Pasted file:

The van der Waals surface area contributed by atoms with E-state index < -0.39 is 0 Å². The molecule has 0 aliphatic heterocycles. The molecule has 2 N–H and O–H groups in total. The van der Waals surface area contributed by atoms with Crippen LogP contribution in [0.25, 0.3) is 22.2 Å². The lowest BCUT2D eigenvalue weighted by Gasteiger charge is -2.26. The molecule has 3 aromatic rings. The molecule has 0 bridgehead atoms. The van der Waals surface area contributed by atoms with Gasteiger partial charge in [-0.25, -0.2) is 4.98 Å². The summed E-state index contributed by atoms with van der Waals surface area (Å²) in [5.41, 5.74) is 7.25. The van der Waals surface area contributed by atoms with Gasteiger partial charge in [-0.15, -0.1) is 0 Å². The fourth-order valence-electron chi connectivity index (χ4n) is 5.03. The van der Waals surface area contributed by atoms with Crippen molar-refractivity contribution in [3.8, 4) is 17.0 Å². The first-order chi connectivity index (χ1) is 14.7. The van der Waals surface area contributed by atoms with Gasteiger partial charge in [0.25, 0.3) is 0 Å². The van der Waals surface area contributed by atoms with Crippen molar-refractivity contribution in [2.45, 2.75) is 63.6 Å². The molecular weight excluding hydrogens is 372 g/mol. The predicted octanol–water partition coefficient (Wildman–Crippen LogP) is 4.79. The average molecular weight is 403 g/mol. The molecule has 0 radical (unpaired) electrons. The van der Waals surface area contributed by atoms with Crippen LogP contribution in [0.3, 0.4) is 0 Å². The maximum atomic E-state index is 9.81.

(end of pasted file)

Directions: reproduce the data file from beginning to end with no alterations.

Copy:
The van der Waals surface area contributed by atoms with E-state index < -0.39 is 0 Å². The molecule has 0 aliphatic heterocycles. The molecule has 2 N–H and O–H groups in total. The van der Waals surface area contributed by atoms with Crippen LogP contribution in [0.25, 0.3) is 22.2 Å². The lowest BCUT2D eigenvalue weighted by Gasteiger charge is -2.26. The molecule has 3 aromatic rings. The molecule has 0 bridgehead atoms. The van der Waals surface area contributed by atoms with Gasteiger partial charge in [-0.25, -0.2) is 4.98 Å². The summed E-state index contributed by atoms with van der Waals surface area (Å²) in [5.41, 5.74) is 7.25. The van der Waals surface area contributed by atoms with Gasteiger partial charge in [-0.15, -0.1) is 0 Å². The fourth-order valence-electron chi connectivity index (χ4n) is 5.03. The van der Waals surface area contributed by atoms with Crippen molar-refractivity contribution in [3.8, 4) is 17.0 Å². The first-order chi connectivity index (χ1) is 14.7. The van der Waals surface area contributed by atoms with Gasteiger partial charge in [0.25, 0.3) is 0 Å². The van der Waals surface area contributed by atoms with Crippen molar-refractivity contribution in [2.45, 2.75) is 63.6 Å². The molecular weight excluding hydrogens is 372 g/mol. The predicted octanol–water partition coefficient (Wildman–Crippen LogP) is 4.79. The average molecular weight is 403 g/mol. The molecule has 0 radical (unpaired) electrons. The van der Waals surface area contributed by atoms with Crippen LogP contribution in [0.3, 0.4) is 0 Å². The maximum atomic E-state index is 9.81.